China is very likely to ease its grip on bank deposit rates within one or two years, central bank governor Zhou Xiaochuan said on Tuesday.
Zhou made the remarks at a press conference on the sidelines of the annual session of the National People's Congress, China's top legislature.
As part of the financial reform, the country has taken incremental steps toward interest rate liberalization, including a move in July to scrap the floor limit for bank lending rates, and a guideline in December for piloting negotiable deposit certificates on the interbank market.
Zhou's comments came after a government work report said last week that the country is to establish a deposit insurance system this year, the last and most important step of interest rate liberalization.
While authorities are taking cautious steps, some emerging business models, such as Internet finance, are playing their role in pushing the process.
The recent craze with Internet finance came as investors pulled money from traditional banks, which offer a maximum 3.3 percent interest rate for one-year deposits, to move it to web-based money market funds like Yu'ebao, which offers a seven-day annualized yield of nearly 6 percent.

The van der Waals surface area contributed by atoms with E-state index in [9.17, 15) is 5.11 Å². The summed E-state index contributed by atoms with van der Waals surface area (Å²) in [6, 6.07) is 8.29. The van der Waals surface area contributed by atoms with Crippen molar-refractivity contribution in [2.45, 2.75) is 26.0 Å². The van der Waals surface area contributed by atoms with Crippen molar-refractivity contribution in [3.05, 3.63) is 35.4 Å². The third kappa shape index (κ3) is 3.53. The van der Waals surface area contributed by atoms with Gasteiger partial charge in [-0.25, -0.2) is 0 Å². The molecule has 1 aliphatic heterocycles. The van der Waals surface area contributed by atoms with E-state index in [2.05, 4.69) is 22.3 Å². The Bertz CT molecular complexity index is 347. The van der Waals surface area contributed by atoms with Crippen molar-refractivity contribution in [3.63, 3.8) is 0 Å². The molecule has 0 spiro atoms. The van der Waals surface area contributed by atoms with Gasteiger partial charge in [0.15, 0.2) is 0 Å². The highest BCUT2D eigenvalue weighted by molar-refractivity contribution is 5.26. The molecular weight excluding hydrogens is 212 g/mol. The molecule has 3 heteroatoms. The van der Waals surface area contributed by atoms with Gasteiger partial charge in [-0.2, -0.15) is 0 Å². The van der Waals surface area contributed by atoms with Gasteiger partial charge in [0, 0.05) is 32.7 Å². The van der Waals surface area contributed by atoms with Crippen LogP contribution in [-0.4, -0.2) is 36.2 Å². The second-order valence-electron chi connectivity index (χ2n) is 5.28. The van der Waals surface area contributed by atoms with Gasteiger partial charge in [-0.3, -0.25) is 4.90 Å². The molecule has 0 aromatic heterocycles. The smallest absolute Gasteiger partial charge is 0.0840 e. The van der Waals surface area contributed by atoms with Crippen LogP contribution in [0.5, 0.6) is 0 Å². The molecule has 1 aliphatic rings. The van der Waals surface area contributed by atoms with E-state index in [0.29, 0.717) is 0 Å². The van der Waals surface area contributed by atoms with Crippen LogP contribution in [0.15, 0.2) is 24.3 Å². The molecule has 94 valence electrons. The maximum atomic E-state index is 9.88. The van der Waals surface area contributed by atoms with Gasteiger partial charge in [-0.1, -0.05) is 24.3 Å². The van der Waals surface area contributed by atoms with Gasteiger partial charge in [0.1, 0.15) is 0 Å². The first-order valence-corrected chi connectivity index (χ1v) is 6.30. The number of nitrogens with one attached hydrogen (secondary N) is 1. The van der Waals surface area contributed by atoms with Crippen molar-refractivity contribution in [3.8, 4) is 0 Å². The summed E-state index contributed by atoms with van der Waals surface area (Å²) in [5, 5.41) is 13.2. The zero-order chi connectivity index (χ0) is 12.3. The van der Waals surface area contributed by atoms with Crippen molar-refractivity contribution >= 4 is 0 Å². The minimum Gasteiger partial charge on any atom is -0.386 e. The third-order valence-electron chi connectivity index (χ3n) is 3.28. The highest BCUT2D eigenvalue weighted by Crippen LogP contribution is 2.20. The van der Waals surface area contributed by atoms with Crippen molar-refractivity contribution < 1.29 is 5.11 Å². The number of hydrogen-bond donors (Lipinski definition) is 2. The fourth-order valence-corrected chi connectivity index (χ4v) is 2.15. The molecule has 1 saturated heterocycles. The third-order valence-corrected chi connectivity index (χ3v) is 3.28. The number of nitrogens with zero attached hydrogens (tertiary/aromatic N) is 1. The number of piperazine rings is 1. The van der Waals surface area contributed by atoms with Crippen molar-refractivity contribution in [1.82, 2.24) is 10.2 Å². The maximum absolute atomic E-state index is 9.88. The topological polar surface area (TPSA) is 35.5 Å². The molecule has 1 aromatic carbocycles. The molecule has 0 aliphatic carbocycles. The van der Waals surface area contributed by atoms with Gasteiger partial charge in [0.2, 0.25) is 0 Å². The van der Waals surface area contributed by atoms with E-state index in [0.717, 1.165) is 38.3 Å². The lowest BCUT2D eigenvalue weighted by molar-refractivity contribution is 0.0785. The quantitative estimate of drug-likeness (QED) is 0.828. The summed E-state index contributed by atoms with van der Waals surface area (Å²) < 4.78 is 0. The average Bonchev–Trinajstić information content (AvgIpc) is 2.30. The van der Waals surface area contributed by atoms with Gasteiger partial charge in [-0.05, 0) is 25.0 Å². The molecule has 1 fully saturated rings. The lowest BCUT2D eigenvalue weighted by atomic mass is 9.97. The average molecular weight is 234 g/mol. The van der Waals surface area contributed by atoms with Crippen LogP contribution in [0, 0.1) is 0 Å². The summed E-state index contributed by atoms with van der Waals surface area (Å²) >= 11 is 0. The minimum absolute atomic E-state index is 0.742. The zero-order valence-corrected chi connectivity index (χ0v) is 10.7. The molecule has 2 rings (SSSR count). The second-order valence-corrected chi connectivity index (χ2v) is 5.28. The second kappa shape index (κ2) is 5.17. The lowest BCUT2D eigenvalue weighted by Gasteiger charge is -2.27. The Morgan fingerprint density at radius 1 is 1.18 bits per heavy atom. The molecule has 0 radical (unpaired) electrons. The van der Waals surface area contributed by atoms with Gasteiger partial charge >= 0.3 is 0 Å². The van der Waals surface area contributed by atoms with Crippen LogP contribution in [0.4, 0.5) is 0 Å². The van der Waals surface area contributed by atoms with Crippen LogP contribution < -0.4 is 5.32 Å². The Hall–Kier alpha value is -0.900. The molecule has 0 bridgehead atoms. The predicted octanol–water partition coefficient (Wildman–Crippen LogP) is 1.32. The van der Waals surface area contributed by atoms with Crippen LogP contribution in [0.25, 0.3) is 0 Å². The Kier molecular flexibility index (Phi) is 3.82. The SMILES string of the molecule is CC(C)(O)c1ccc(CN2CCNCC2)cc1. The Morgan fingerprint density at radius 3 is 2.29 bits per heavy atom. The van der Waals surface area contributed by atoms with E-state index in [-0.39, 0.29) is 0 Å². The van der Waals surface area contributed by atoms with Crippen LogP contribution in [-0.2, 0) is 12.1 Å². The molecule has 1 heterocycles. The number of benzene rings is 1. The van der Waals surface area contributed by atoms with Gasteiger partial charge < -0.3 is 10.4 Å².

Acknowledging their role, Zhou believes as the market assumes a more important place in allocating resources with competition rising, their attractions would gradually ease.
Regarding the yuan's status in the global market, the governor said there is still a long way ahead to realize the yuan's internationalization, stressing the importance of creating conditions to facilitate the cross-border use of the yuan, among which opening up the capital account is key.
China will first carry out reform plans to facilitate yuan flows, as to promoting its cross-border use, "we don't pre-set the speed or tempo", Zhou said.
Currently, the yuan is convertible for trade purposes under the current account, while the capital account, which covers portfolio investment and borrowing, is still largely controlled by the state over concerns of abrupt capital flows moving in and out of the country.
According to global transaction services organization SWIFT, the RMB overtook the Swiss franc to become the seventh most-used currency for payments worldwide in January, with a 1.39-percent share in all global payments.
In comparison, the U.S. dollar accounted for 38.71 percent of all global payments.
China is the world's second-largest economy after the U.S., as well as the largest exporter. The international use of the RMB is not at all commensurate with the importance of China's economic status.